I’ve been asked on many occasions where I get my story ideas. As those of you who read my author’s notes like know, I don’t have a single answer to this question. I don’t have an idea-generating machine or magic wand. Stories ideas are out there, everywhere—often it’s just a matter of keeping my eyes open for them. While I certainly can get an idea from almost anywhere, I find that if I’m really stuck, a writing prompt is often surprisingly effective at stimulating an idea and ultimately a story.
I never used to think of myself as someone who could write stories from a prompt—I thought it limiting and contrived—so I was surprised at my success when I first tried it with my Hopefull Monsters writing group a few years ago. We had such good success generating stories, in fact, that we started doing semi-regular “writing challenges” using anthology themes as prompts. This approach had the added advantage of a ready market to which to submit finished stories. Talk about an ideal situation.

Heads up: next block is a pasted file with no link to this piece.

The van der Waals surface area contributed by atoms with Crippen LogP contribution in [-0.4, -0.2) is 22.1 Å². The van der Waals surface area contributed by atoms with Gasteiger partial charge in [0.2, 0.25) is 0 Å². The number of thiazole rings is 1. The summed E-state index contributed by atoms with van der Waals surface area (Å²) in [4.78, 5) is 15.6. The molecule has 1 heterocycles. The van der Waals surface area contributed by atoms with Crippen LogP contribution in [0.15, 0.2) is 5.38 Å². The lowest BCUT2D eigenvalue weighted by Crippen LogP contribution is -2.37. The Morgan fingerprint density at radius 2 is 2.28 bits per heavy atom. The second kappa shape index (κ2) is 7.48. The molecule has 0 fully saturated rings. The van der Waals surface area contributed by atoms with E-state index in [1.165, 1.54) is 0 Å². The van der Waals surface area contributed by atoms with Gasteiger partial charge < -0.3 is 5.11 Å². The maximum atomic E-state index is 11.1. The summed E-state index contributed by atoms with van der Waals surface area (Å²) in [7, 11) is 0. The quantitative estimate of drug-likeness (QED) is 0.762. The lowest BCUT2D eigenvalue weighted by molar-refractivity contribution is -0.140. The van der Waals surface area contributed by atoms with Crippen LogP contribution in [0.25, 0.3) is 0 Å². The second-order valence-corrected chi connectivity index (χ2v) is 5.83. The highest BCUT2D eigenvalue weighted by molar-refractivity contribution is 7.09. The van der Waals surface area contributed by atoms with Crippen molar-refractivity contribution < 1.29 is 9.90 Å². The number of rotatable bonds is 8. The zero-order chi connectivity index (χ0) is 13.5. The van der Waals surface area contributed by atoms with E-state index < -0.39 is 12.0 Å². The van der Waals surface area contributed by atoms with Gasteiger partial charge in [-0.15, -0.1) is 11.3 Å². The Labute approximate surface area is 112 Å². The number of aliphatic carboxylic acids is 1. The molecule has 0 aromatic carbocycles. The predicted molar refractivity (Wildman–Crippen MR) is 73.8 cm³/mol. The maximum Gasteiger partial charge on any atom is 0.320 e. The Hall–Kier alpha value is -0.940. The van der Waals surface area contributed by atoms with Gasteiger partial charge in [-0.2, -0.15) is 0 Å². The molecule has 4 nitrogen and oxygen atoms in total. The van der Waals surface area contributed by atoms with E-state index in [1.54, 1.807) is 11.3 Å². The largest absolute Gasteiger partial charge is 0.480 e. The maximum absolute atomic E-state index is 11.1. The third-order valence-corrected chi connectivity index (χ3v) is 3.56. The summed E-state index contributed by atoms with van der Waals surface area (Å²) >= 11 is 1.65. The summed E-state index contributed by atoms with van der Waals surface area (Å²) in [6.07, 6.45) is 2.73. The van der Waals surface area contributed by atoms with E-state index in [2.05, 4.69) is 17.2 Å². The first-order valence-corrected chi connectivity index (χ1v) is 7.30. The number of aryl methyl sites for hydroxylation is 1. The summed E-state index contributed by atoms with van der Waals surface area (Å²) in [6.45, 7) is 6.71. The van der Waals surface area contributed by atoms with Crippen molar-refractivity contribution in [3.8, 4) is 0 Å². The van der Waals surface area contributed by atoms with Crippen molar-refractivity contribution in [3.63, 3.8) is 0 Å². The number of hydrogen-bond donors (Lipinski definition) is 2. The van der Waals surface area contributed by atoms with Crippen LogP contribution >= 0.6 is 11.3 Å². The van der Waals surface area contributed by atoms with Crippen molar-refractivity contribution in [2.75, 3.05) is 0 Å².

I’ve since gone on to troll lists of themed anthologies looking for interesting prompts. Sometimes I’m honestly interested in submitting to the anthology, but more often I’m not (anthologies generally don’t pay well and have notoriously small distributions). Even when I am interested in submitting, I often don’t finish my story by the anthology’s deadline. That doesn’t matter, however, because if I get a good story out of it, I can sell it somewhere else. In fact I’ve had good luck selling writing-prompt-inspired stories to a number of good publications, including my stories “Hoodoo” and “Observations on a Clock” (both inspired by the prompt for the In Situ anthology), Strand in the Web (from a Hopefull Monster writing prompt), and my forthcoming story “The Schrödinger War” (from the Extreme Planets Anthology).
So if you’re stuck looking for something to write, try to stimulate some ideas with a writing prompt, either an interesting line from a poem or book, a picture (my story “Dreams in Dust” came from a visual writing prompt), or even a themed anthology. The important thing is to find something that stirs the imagination and triggers an idea to work with. Then sit down, write, finish and submit (if that’s the goal).